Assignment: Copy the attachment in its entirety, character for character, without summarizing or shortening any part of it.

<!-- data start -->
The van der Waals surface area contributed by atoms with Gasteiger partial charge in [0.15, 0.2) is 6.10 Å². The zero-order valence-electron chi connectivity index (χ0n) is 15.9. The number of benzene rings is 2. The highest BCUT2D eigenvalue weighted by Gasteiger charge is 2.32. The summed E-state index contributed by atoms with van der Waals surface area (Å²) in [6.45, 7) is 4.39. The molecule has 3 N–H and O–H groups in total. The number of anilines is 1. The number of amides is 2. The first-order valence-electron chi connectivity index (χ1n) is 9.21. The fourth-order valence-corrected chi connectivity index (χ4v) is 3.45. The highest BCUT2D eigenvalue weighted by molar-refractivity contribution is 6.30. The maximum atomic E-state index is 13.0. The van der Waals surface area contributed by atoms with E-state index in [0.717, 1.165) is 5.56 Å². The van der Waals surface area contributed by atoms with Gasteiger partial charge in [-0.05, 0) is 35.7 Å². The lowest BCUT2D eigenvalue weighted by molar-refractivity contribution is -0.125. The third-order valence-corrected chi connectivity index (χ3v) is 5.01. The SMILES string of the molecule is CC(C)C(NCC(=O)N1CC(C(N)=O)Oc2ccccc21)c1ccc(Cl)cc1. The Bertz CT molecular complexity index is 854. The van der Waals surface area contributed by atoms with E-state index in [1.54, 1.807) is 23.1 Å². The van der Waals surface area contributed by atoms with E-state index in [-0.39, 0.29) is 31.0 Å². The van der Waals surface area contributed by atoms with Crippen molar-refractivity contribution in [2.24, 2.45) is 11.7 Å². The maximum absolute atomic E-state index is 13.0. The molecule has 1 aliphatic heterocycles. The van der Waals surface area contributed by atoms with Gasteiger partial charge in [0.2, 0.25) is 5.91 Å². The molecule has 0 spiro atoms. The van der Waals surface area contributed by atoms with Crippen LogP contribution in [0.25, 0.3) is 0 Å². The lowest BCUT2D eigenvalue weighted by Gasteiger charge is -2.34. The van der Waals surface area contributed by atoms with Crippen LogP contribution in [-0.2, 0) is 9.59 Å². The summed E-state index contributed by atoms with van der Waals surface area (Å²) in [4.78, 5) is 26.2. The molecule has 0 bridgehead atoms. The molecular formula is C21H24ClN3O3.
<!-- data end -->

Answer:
The van der Waals surface area contributed by atoms with Gasteiger partial charge in [0.15, 0.2) is 6.10 Å². The zero-order valence-electron chi connectivity index (χ0n) is 15.9. The number of benzene rings is 2. The highest BCUT2D eigenvalue weighted by Gasteiger charge is 2.32. The summed E-state index contributed by atoms with van der Waals surface area (Å²) in [6.45, 7) is 4.39. The molecule has 3 N–H and O–H groups in total. The number of anilines is 1. The number of amides is 2. The first-order valence-electron chi connectivity index (χ1n) is 9.21. The fourth-order valence-corrected chi connectivity index (χ4v) is 3.45. The highest BCUT2D eigenvalue weighted by molar-refractivity contribution is 6.30. The maximum atomic E-state index is 13.0. The van der Waals surface area contributed by atoms with E-state index in [0.717, 1.165) is 5.56 Å². The van der Waals surface area contributed by atoms with Gasteiger partial charge in [-0.05, 0) is 35.7 Å². The lowest BCUT2D eigenvalue weighted by molar-refractivity contribution is -0.125. The third-order valence-corrected chi connectivity index (χ3v) is 5.01. The SMILES string of the molecule is CC(C)C(NCC(=O)N1CC(C(N)=O)Oc2ccccc21)c1ccc(Cl)cc1. The Bertz CT molecular complexity index is 854. The van der Waals surface area contributed by atoms with E-state index in [1.54, 1.807) is 23.1 Å². The van der Waals surface area contributed by atoms with E-state index in [-0.39, 0.29) is 31.0 Å². The van der Waals surface area contributed by atoms with Crippen molar-refractivity contribution in [2.24, 2.45) is 11.7 Å². The maximum absolute atomic E-state index is 13.0. The molecule has 1 aliphatic heterocycles. The van der Waals surface area contributed by atoms with Gasteiger partial charge in [0.2, 0.25) is 5.91 Å². The molecule has 0 spiro atoms. The van der Waals surface area contributed by atoms with Crippen LogP contribution in [0.25, 0.3) is 0 Å². The lowest BCUT2D eigenvalue weighted by Gasteiger charge is -2.34. The van der Waals surface area contributed by atoms with Crippen LogP contribution in [-0.2, 0) is 9.59 Å². The summed E-state index contributed by atoms with van der Waals surface area (Å²) in [4.78, 5) is 26.2. The molecule has 0 bridgehead atoms. The molecular formula is C21H24ClN3O3.